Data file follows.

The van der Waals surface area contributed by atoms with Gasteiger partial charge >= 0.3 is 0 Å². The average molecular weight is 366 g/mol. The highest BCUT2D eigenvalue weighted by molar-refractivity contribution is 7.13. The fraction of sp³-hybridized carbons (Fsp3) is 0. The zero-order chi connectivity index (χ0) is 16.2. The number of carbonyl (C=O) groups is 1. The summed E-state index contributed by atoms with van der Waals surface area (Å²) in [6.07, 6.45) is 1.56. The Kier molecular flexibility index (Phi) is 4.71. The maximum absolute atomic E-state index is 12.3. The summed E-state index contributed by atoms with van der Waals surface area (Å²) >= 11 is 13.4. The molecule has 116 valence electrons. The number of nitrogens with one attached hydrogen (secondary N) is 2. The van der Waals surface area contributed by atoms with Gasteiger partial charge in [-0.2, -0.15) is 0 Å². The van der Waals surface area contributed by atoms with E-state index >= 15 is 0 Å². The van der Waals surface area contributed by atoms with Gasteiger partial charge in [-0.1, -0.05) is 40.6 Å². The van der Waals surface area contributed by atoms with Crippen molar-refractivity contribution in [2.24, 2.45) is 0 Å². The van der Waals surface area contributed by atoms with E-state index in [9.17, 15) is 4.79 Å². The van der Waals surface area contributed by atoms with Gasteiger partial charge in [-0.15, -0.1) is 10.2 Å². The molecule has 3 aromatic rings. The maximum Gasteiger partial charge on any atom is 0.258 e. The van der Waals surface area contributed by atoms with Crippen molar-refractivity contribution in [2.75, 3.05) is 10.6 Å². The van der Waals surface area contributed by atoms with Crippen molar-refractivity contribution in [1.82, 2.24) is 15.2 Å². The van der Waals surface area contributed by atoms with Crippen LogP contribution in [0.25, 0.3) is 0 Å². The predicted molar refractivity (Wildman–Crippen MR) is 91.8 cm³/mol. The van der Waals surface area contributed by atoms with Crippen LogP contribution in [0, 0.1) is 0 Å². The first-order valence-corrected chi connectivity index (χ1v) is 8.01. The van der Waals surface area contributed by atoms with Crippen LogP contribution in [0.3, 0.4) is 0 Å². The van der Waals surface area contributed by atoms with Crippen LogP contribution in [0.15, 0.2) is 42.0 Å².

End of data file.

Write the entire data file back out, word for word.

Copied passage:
The van der Waals surface area contributed by atoms with Gasteiger partial charge >= 0.3 is 0 Å². The average molecular weight is 366 g/mol. The highest BCUT2D eigenvalue weighted by molar-refractivity contribution is 7.13. The fraction of sp³-hybridized carbons (Fsp3) is 0. The zero-order chi connectivity index (χ0) is 16.2. The number of carbonyl (C=O) groups is 1. The summed E-state index contributed by atoms with van der Waals surface area (Å²) in [6.07, 6.45) is 1.56. The Kier molecular flexibility index (Phi) is 4.71. The maximum absolute atomic E-state index is 12.3. The summed E-state index contributed by atoms with van der Waals surface area (Å²) >= 11 is 13.4. The molecule has 116 valence electrons. The number of nitrogens with one attached hydrogen (secondary N) is 2. The van der Waals surface area contributed by atoms with Gasteiger partial charge in [-0.2, -0.15) is 0 Å². The van der Waals surface area contributed by atoms with E-state index >= 15 is 0 Å². The van der Waals surface area contributed by atoms with Gasteiger partial charge in [-0.1, -0.05) is 40.6 Å². The van der Waals surface area contributed by atoms with Crippen molar-refractivity contribution in [2.24, 2.45) is 0 Å². The van der Waals surface area contributed by atoms with E-state index in [9.17, 15) is 4.79 Å². The van der Waals surface area contributed by atoms with Gasteiger partial charge in [-0.15, -0.1) is 10.2 Å². The molecule has 3 aromatic rings. The maximum Gasteiger partial charge on any atom is 0.258 e. The van der Waals surface area contributed by atoms with Crippen molar-refractivity contribution in [2.75, 3.05) is 10.6 Å². The van der Waals surface area contributed by atoms with Crippen molar-refractivity contribution in [1.82, 2.24) is 15.2 Å². The van der Waals surface area contributed by atoms with Crippen LogP contribution in [0.25, 0.3) is 0 Å². The predicted molar refractivity (Wildman–Crippen MR) is 91.8 cm³/mol. The van der Waals surface area contributed by atoms with Crippen LogP contribution in [0, 0.1) is 0 Å². The first-order valence-corrected chi connectivity index (χ1v) is 8.01. The van der Waals surface area contributed by atoms with Crippen LogP contribution in [0.3, 0.4) is 0 Å². The van der Waals surface area contributed by atoms with Crippen LogP contribution in [0.15, 0.2) is 42.0 Å².